Low stream flows and a lack of adequate multi-layered riparian vegetation have, in part, reduced the suitability of Lapwai Creek and tributaries as quality spawning and rearing habitat for anadromous and resident cold-water fish. In addition, sediment, nutrients, and bacteria from existing land-use practices are adversely impacting water quality. The project is designed to improve fish habitat through riparian and in-stream enhancement and protection, and to minimize agricultural contributions of sediment, nutrients and bacteria with a variety of land treatment practices.

    Partners on this project include Nez Perce Soil and Water Conservation District, Nez Perce County Commissioners, Idaho Department of Fish and Game, Idaho Soil Conservation Commission, Idaho Department of Environmental Quality, and the Nez Perce Tribe.
     
  • Tammany Creek Watershed Protection Project
    Project Number 2019        Total Planned Cost - $5,853,990        Project Acres - 34,160

    Land use changes and current land management practices within Tammany Creek watershed have impaired water quality and impacted downstream water beneficial use. Confined animal feeding operation adjacent to the creek and tributaries, along with adjacent cropland use and livestock grazing activities have contributed sediment, bacteria, and nutrients, and have contributed to modifications in temperature, flow regime, and habitat. The project is designed to improve channel stability and vegetation, exclude livestock and implement prescribed grazing, install erosion control structures and practices, install filter strips and buffers, and implement a number of practices to reduce nutrient and pesticide runoff.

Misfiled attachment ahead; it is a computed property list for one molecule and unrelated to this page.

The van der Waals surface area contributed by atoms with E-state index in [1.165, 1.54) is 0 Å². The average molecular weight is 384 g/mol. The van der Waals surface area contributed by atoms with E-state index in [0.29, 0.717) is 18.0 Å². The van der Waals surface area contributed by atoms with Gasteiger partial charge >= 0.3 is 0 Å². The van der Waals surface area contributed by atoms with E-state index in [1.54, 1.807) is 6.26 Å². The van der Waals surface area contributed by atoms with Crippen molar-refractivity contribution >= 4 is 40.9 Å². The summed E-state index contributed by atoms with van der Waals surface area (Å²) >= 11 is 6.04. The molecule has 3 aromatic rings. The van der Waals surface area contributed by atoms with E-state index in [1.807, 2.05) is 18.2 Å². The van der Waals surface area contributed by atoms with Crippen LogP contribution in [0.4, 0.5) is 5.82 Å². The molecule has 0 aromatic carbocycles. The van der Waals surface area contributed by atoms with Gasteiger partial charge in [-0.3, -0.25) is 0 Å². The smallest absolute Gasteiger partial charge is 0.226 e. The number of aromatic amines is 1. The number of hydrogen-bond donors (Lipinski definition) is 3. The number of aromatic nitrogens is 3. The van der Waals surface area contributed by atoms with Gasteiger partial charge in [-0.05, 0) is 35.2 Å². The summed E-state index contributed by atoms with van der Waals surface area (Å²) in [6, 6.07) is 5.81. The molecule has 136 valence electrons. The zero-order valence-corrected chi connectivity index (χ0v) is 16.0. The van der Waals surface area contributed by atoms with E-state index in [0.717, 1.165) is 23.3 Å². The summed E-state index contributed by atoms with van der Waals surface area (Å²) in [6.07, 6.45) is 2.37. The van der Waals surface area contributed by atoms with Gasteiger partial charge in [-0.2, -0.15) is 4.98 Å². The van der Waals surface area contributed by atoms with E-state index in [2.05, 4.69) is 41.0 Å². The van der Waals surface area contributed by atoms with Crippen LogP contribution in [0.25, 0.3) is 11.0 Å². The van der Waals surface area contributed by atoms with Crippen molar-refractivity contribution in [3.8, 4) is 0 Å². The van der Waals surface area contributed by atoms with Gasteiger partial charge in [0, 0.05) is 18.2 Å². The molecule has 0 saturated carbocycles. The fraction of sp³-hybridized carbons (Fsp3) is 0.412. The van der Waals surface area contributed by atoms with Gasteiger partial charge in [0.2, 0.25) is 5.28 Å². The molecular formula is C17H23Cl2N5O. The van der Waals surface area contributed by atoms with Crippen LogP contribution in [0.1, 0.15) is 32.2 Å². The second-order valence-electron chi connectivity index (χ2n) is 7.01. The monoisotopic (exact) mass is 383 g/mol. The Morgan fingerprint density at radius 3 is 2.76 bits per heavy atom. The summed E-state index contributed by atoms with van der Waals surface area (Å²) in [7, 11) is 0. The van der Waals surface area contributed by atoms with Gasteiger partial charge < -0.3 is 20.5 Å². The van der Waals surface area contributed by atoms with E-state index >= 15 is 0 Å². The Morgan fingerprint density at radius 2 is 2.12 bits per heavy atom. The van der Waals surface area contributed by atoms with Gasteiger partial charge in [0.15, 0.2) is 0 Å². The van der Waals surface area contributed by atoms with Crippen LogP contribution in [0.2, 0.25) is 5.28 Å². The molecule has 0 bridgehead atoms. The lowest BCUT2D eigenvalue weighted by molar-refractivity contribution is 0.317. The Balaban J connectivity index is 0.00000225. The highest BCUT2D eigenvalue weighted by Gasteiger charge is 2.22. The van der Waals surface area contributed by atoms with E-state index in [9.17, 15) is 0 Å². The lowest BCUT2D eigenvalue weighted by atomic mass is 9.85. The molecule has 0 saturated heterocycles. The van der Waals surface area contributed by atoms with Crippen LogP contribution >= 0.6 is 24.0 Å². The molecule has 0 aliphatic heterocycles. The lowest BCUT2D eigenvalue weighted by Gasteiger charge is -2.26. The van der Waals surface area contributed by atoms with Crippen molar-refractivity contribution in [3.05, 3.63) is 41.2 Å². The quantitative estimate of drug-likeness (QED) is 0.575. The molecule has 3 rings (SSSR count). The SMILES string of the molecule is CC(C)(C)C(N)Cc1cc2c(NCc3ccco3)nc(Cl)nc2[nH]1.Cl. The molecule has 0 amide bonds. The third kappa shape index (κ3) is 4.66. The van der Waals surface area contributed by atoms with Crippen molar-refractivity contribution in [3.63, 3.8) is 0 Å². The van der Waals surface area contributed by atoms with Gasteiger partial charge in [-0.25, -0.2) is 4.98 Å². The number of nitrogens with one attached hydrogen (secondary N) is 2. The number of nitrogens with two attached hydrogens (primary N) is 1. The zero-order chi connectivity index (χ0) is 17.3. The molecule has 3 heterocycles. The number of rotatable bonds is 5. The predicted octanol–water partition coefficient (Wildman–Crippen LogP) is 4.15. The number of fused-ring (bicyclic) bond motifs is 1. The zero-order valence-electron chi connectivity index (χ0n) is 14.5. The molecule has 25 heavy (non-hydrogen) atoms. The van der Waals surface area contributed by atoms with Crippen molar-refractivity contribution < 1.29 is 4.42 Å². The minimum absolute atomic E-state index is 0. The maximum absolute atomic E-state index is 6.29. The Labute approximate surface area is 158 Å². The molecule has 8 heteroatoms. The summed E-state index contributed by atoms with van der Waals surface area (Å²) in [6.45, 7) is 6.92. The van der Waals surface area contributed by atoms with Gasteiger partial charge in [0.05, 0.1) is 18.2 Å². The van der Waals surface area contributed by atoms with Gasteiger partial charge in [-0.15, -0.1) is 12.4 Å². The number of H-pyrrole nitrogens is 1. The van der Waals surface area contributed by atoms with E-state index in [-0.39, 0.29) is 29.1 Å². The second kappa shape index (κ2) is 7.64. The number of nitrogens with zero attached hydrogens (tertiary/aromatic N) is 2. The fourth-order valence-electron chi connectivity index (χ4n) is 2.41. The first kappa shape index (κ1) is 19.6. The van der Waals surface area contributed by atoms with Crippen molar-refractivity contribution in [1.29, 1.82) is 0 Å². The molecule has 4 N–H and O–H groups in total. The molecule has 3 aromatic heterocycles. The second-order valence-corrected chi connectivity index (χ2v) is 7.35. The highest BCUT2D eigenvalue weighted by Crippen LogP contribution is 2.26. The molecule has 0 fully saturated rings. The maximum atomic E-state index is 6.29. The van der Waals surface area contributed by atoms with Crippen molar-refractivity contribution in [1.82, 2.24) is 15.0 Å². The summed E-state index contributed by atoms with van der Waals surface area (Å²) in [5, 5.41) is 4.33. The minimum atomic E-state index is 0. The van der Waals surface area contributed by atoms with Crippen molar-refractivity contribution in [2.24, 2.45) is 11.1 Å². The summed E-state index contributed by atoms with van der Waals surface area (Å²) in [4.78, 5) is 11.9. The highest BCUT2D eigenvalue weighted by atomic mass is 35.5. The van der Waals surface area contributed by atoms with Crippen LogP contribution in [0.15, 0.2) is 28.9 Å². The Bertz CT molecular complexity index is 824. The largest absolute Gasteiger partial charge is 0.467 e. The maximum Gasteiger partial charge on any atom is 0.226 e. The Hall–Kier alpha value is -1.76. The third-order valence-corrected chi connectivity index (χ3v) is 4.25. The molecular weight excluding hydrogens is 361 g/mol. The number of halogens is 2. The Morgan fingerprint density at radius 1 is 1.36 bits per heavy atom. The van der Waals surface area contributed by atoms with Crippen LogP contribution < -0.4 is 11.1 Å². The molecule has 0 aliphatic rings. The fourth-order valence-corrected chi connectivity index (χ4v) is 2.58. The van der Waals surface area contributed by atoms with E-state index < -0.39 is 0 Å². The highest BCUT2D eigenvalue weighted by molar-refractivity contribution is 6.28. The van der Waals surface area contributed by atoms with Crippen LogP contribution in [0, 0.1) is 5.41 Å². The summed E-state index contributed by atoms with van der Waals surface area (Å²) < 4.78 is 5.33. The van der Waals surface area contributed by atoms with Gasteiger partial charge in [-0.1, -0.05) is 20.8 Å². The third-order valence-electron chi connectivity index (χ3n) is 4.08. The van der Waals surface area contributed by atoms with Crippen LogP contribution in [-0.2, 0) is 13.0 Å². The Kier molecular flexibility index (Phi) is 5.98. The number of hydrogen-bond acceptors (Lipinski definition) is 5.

Project partners include Nez Perce Soil and Water Conservation District, Nez Perce County Commissioners, Nez Perce Tribe, Idaho Department of Fish and Game, Idaho Soil Conservation Commission, and the Idaho Department of Environmental Quality.

Completed Watershed Projects

  • Tensed/Lolo Creek - Benewah County
  • Lower Sand Creek - Bingham and Bonneville Counties
  • Rock Creek - Houtz/Outlet, Power County
  • Rock Creek - Big Canyon/East Fork, Power County
  • Thorn Creek - Latah County
  • Brundage Creek - Adams County